When I stood up to hear the decision "not guilty" (
note: not guilty
), I was in tears.
Finally it was over.
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What was your first reaction?
I immediately sent a message to my children.
My oldest daughter was very tense this weekend.
Then I went to a restaurant with some friends to drink some champagne.
The weight, which had weighed on my shoulders for so many years, is finally gone.
What does this acquittal mean to you?
The honor of my last name is restored.
I am whitewashed.
It was very hard for me but it was even harder for my children.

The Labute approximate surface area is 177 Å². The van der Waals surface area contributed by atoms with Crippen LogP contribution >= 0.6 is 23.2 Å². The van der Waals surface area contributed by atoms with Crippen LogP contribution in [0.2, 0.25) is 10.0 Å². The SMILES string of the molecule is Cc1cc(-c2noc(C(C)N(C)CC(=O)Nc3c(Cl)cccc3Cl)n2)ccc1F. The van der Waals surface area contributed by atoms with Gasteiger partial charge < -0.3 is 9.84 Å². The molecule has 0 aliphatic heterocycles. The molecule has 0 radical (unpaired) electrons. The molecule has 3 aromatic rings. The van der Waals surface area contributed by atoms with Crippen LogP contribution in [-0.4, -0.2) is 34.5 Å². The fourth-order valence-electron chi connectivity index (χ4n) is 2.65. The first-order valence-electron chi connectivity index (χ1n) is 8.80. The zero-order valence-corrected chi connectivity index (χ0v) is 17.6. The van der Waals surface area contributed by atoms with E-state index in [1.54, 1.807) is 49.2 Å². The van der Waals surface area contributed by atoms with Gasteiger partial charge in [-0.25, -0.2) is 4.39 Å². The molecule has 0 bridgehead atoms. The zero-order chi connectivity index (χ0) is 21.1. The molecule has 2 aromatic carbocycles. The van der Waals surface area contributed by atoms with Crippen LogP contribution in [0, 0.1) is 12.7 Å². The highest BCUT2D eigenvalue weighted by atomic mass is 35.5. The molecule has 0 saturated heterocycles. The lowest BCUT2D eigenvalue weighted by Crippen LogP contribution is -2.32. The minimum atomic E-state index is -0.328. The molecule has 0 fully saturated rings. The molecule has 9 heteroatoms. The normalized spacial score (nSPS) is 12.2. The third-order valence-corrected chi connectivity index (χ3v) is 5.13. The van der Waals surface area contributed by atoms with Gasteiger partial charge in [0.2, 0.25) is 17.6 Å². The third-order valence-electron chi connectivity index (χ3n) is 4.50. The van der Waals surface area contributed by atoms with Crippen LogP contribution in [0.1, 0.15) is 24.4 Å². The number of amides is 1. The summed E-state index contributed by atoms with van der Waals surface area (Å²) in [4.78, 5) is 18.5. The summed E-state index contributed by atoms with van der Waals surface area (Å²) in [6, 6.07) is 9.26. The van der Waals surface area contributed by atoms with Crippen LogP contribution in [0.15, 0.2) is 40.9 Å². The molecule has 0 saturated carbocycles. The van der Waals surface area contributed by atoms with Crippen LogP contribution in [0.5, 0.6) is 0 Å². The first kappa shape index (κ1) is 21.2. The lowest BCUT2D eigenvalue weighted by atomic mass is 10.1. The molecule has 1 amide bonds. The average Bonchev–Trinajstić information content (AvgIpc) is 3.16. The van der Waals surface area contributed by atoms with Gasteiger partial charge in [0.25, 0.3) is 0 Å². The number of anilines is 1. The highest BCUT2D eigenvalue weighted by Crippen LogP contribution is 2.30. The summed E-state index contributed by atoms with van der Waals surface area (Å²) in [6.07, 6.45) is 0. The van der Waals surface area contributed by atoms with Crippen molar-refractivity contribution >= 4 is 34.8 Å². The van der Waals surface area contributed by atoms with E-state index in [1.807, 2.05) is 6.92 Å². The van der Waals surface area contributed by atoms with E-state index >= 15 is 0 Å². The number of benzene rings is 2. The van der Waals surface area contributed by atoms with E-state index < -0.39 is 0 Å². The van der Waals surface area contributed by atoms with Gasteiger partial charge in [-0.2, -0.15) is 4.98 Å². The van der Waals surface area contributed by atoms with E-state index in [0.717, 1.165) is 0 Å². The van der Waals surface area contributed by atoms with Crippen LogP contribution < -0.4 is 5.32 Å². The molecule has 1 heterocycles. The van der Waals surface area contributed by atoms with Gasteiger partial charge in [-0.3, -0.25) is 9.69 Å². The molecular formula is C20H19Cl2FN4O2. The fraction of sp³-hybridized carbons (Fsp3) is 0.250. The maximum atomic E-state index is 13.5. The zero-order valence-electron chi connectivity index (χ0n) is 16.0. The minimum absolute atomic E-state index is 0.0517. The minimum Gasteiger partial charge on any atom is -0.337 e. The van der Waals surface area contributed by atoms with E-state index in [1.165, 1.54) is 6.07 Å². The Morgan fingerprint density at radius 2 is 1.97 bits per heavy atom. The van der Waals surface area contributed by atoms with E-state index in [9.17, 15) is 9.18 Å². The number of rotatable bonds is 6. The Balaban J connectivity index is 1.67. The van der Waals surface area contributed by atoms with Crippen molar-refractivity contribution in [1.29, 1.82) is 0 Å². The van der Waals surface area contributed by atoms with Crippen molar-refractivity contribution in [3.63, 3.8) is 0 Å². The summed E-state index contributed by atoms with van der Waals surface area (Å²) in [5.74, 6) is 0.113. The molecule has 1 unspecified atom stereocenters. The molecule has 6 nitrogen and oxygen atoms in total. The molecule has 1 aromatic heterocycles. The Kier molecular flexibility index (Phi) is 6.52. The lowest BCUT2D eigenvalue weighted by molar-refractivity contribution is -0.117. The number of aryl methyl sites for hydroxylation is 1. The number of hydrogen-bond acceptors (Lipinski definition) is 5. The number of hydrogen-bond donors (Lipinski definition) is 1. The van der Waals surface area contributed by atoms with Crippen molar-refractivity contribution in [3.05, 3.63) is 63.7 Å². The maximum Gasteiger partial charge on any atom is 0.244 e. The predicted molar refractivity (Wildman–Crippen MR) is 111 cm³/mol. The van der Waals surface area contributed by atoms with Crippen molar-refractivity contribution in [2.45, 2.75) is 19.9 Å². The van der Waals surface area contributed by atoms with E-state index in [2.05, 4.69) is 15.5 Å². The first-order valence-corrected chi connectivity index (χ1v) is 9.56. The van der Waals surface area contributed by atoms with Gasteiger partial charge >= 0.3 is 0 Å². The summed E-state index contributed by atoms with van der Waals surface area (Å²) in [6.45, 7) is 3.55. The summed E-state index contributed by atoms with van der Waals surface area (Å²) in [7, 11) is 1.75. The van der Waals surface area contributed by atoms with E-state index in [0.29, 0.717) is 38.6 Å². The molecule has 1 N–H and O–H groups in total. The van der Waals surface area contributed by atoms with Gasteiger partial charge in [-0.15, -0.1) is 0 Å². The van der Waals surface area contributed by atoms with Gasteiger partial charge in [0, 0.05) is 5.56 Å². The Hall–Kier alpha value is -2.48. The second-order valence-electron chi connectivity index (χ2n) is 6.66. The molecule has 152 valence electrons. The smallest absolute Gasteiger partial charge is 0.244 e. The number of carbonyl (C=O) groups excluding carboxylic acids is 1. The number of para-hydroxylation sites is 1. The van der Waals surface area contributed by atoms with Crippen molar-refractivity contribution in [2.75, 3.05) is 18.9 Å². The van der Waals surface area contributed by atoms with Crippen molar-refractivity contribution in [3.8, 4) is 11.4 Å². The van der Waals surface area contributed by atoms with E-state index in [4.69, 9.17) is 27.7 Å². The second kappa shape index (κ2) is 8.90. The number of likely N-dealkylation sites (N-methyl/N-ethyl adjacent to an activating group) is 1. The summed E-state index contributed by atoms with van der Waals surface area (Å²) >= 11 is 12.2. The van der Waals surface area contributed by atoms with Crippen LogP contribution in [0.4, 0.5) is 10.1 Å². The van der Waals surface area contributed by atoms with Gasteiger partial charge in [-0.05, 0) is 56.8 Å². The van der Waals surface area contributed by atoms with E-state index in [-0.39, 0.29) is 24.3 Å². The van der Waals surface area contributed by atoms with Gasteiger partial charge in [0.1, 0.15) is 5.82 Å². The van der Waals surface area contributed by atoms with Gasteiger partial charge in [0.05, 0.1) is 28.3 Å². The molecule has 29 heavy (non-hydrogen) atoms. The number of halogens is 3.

They drooled over it, the poor.
They will no longer be stared at by other children at school.
As far as I'm concerned, in nine years, I had built a shell for myself.
But the youth of my children was upset for nothing.
How do you feel for your accusers?
The most absolute contempt.
Honestly, I pity them for being driven only by the lure of money.
They are less than nothing, miserable billionaires.
What are your plans now?
First, come back to France as quickly as possible.
I need to sort out some administrative details and hope to be there within a week.
First of all, I want to find my children and see how to resume a life with them.
Then I will go to Rodez to meet my sisters.
I had a project there (
Editor's note: build a luxury hotel in the former episcopal palace
I was dispossessed of it and today nothing is happening.
It remains my heart project, so it is potentially a lead.
Lots of things are possible.
In any case, I come back full of energy and enthusiasm.